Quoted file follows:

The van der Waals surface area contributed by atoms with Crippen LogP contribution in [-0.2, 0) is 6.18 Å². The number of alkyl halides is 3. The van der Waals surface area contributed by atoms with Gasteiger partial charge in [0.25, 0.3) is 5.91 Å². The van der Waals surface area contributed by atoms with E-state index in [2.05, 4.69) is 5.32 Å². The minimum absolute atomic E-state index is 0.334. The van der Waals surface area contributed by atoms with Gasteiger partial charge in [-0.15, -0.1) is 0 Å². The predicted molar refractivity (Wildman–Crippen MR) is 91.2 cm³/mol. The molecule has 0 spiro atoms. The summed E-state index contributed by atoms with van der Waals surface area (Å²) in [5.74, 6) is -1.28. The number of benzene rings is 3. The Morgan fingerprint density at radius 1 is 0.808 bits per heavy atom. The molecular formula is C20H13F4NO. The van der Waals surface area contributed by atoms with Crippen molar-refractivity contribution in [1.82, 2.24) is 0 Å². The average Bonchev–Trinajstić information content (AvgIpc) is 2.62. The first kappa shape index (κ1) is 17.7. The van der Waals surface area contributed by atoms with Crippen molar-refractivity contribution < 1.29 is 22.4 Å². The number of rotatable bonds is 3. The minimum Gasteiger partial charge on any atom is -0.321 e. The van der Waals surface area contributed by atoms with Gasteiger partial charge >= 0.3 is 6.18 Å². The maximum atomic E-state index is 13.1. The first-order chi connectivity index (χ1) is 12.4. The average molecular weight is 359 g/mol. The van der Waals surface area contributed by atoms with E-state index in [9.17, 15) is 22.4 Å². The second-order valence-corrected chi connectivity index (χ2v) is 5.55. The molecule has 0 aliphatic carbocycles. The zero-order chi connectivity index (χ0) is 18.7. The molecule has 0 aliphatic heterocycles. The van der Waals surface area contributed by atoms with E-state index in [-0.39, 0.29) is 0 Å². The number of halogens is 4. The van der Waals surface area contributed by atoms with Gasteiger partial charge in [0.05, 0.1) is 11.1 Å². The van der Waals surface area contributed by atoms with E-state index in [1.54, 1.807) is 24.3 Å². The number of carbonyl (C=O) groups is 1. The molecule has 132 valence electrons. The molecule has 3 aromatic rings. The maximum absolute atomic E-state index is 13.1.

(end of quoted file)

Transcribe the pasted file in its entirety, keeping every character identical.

The van der Waals surface area contributed by atoms with Crippen LogP contribution in [-0.2, 0) is 6.18 Å². The number of alkyl halides is 3. The van der Waals surface area contributed by atoms with Gasteiger partial charge in [0.25, 0.3) is 5.91 Å². The van der Waals surface area contributed by atoms with E-state index in [2.05, 4.69) is 5.32 Å². The minimum absolute atomic E-state index is 0.334. The van der Waals surface area contributed by atoms with Gasteiger partial charge in [-0.15, -0.1) is 0 Å². The predicted molar refractivity (Wildman–Crippen MR) is 91.2 cm³/mol. The molecule has 0 spiro atoms. The summed E-state index contributed by atoms with van der Waals surface area (Å²) in [5.74, 6) is -1.28. The number of benzene rings is 3. The Morgan fingerprint density at radius 1 is 0.808 bits per heavy atom. The molecular formula is C20H13F4NO. The van der Waals surface area contributed by atoms with Crippen molar-refractivity contribution in [1.82, 2.24) is 0 Å². The average Bonchev–Trinajstić information content (AvgIpc) is 2.62. The first kappa shape index (κ1) is 17.7. The van der Waals surface area contributed by atoms with Crippen molar-refractivity contribution < 1.29 is 22.4 Å². The number of rotatable bonds is 3. The minimum Gasteiger partial charge on any atom is -0.321 e. The van der Waals surface area contributed by atoms with Gasteiger partial charge >= 0.3 is 6.18 Å². The maximum atomic E-state index is 13.1. The first-order chi connectivity index (χ1) is 12.4. The average molecular weight is 359 g/mol. The van der Waals surface area contributed by atoms with E-state index in [9.17, 15) is 22.4 Å². The second-order valence-corrected chi connectivity index (χ2v) is 5.55. The molecule has 0 aliphatic carbocycles. The zero-order chi connectivity index (χ0) is 18.7. The molecule has 0 aliphatic heterocycles. The van der Waals surface area contributed by atoms with E-state index in [-0.39, 0.29) is 0 Å². The number of halogens is 4. The van der Waals surface area contributed by atoms with Gasteiger partial charge in [0.05, 0.1) is 11.1 Å². The van der Waals surface area contributed by atoms with E-state index in [1.54, 1.807) is 24.3 Å². The number of carbonyl (C=O) groups is 1. The molecule has 132 valence electrons. The molecule has 3 aromatic rings. The maximum absolute atomic E-state index is 13.1.